Js Principles Lexical Scoping Readme

Learning Goals

  • Explain the concept of lexical scoping.
  • Describe how lexical scoping informs the scope chain of a function.

Introduction

In this lesson, we'll learn how JavaScript decides which outer scope to place into the scope chain for a new function.

First, a brief note. Some of the material introduced in this section might feel a bit confusing or esoteric, but, fear not, you're going to get more and more comfortable with these concepts throughout this course. If you're finding it difficult to wrap your brain around some of these more abstract concepts at this point, don't freak out. This is really difficult material that even seasoned programmers occasionally struggle with. After you've read the material and given it a college try, feel free to move on to the next lesson — with a mental note to return once you have more JavaScript experience under your belt. Okay, onwards and upwards!

Take a look at the following code snippet:

const myVar = 'Foo';

function first () {
  console.log('Inside first()');

  console.log('myVar is currently equal to:', myVar);
}

function second () {
  const myVar = 'Bar';

  first();
}

Think about what we've learned in previous lessons about how JavaScript looks up the scope chain to perform identifier resolution. Given that information, what do you think will get logged out to the console when we invoke second()? Let's try it out:

second();
// LOG: Inside first()
// LOG: myVar is currently equal to: Foo
// => undefined

Did that catch you by surprise? At first glance, it might seem like Bar should get printed out. Inside second(), that string is assigned to the myVar variable right before first() is invoked:

function second () {
  const myVar = 'Bar';

  first();
}

However, the assignment of myVar as 'Bar' is not visible to first(). This is because second() is not the parent scope of first().

In the following diagram, the red myVar is declared in the global scope, and the green myVar is declared inside second():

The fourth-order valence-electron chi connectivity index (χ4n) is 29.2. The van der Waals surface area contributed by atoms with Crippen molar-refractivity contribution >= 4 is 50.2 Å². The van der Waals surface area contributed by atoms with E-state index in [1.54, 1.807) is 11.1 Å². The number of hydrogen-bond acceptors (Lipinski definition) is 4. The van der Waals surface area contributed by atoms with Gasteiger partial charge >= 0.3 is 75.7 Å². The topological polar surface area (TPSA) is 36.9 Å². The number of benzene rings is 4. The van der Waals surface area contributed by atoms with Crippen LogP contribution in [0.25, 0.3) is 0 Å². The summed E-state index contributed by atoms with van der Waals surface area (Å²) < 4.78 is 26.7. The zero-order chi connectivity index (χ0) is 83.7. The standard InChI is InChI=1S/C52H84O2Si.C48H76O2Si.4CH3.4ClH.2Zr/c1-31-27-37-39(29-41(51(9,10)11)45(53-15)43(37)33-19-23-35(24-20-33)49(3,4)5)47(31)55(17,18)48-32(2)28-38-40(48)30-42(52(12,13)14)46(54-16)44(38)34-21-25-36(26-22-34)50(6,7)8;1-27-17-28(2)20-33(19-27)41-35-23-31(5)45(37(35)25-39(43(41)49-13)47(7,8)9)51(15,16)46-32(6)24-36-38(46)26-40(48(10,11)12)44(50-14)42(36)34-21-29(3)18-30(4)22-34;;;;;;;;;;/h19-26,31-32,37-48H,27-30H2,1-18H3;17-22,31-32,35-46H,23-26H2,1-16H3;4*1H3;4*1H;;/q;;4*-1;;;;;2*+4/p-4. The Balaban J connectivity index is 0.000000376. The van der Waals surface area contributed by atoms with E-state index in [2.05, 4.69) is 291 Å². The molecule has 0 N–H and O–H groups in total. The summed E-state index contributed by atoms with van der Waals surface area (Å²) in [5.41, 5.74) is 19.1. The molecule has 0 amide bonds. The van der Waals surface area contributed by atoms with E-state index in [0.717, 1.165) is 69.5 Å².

Lexical scope

No variable named myVar exists inside first(). When the JavaScript engine reaches the second line of code inside the function, it has to consult the scope chain to figure out what the heck this myVar thing is:

console.log('myVar is currently equal to:', myVar);

The engine's first (and only) stop in the scope chain is the global scope, where it finds a variable named myVar. The reference to myVar inside first() is pointed at that external variable, so console.log() prints out myVar is currently equal to: Foo.

first() is declared in the global scope, and, when it comes to the scope chain, JavaScript functions don't care where they are invoked. The only thing that matters is where they are declared. When we declare a new function, the function asks, "Where was I created?" The answer to that question is the outer environment (the outer scope) that gets stored in the new function's scope chain.

This is called lexical scoping, and lexical environment is a synonym for scope that you might encounter in advanced JavaScript materials. Lexical means "having to do with words," and for lexical scoping what counts is where we, the programmer, typed out the function declaration within our code.

In the example above, we typed out our declaration for first() in the global scope. If we instead declare first() inside second(), then first()'s reference to its outer scope points at second() instead of at the global scope:

const myVar = 'Foo';

function second () {
  function first () {
    console.log('Inside first()');

    console.log('myVar is currently equal to:', myVar);
  }

  const myVar = 'Bar';

  first();
}

When we invoke second() this time, it creates a local myVar variable set to 'Bar'. Then, it invokes first():

second();
// LOG: Inside first()
// LOG: myVar is currently equal to: Bar
// => undefined

While first() is executing, it again encounters the reference to myVar and realizes it doesn't have a local variable or function with that name. first() looks up the scope chain again, but this time first()'s outer scope isn't the global scope. It's the scope of second() because first() was declared inside second(). So first() uses the version of the myVar variable from the second() scope, which contains the string 'Bar'.

Wrapping up

If this isn't making a ton of sense, don't sweat it too much! We're spending time on things like the scope chain and the lexical environment now because they're fundamental to the language, but they are not easy concepts to grasp! Keep these concepts in mind as you move through the rest of the course. As you write more and more JavaScript code, you'll notice some of the language's eccentricities cropping up. But then you'll remember things like lexical scoping and the scope chain, and you'll be in a much better position to explain what's going on — why your code is being interpreted a certain way.

Investing the time and effort now will pay huge dividends throughout your JavaScript programming career. Knowing how to declare and invoke a function is great and necessary, but knowing what's actually going on under the hood during the declaration and invocation is exponentially more powerful.

When a variable contains an unexpected value, understanding the scope chain will save you countless hours of painful debugging. When you're wondering where to declare a function so that it can access the proper variables, your familiarity with JavaScript's lexical scoping will save the day. When you want to impress some new friends at a party, hit 'em with a quick lesson on how running JavaScript code consists of distinct compilation and execution phases.

Cool party!

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